Image of Fever (Chemical Garden)


Image of Fever (Chemical Garden)

Though still enthralling, Fever doesn’t quite live up to the page-turning potential of the first in The Chemical Garden trilogy. Rhine spends a fair bit of time unconscious — periods mostly glossed over in Wither, but which seem slower here. But tantalizing dreams and snatches of remembered conversation point to a sister-wife-centric mystery to be fleshed out in the third book. The beginning is undoubtedly the strongest section of the novel: Rhine and Gabriel stumble upon a creepy, drug-fueled carnival of sorts — a fascinating introduction to the nonsociety the virus has wrought.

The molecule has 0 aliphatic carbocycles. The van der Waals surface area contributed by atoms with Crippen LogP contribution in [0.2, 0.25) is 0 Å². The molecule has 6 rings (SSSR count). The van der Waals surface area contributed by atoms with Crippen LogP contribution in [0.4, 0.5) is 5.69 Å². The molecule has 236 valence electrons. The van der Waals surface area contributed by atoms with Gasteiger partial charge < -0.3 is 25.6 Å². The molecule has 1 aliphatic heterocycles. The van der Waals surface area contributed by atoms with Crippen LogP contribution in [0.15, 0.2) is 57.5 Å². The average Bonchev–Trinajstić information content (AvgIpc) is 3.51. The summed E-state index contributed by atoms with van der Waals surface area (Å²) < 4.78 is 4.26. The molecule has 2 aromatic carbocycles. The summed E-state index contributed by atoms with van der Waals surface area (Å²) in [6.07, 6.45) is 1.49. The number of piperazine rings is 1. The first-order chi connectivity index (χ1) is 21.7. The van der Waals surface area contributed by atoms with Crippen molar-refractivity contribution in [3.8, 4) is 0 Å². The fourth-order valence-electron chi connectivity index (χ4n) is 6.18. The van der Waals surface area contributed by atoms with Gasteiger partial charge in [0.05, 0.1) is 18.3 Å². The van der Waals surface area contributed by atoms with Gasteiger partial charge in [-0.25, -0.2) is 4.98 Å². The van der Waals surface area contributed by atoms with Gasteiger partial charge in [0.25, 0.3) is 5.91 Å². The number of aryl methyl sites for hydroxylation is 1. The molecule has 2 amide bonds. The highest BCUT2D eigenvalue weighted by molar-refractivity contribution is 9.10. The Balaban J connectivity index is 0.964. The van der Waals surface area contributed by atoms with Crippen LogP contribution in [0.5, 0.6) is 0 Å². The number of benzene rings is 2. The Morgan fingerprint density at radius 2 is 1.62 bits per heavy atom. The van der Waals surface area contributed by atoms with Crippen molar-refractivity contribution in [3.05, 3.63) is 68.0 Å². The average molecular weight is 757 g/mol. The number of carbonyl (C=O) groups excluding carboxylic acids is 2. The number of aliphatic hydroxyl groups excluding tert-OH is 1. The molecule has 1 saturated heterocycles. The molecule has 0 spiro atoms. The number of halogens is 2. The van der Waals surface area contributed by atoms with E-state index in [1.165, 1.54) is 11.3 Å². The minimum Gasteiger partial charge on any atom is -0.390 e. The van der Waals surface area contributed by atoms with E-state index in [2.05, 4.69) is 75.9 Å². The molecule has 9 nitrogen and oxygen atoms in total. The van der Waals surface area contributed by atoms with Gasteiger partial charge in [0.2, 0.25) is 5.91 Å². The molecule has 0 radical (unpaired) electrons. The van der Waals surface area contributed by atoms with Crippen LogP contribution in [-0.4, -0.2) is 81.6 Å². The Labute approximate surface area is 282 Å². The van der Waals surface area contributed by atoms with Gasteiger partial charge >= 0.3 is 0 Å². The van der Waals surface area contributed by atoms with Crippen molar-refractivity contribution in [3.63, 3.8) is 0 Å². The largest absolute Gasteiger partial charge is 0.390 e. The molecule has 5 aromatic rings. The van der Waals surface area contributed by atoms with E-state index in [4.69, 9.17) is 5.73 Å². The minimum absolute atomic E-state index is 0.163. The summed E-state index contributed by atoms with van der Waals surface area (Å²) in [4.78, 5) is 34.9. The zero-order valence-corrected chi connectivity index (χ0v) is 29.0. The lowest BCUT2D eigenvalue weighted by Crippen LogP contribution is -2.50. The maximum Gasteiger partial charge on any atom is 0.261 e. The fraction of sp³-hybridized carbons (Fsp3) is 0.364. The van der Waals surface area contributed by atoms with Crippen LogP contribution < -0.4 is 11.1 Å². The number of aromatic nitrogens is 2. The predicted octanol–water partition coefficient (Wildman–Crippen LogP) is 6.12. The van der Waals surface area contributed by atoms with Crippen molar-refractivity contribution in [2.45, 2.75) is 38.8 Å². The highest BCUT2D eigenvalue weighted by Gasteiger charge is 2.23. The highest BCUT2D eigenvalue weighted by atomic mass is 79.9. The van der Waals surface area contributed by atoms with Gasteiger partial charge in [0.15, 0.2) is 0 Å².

Rhine has escaped her forced marriage to Linden and the guardianship of her mad scientist father-in-law, Vaughn, with Gabriel in tow. But freedom proves more elusive than Rhine predicted when she hatched her poorly planned escape plot, especially in a world as dangerous as the one outside her gilded cage. With the virus still raging and time running out, Rhine and Gabriel cling to shreds of hope — and one another — as they flee their past. (SIMON & SCHUSTER, Feb., 341 pp., $17.99, ISBN: 9781442409071, HC, 14 & Up)

Reviewed by: 
Ellen Parsons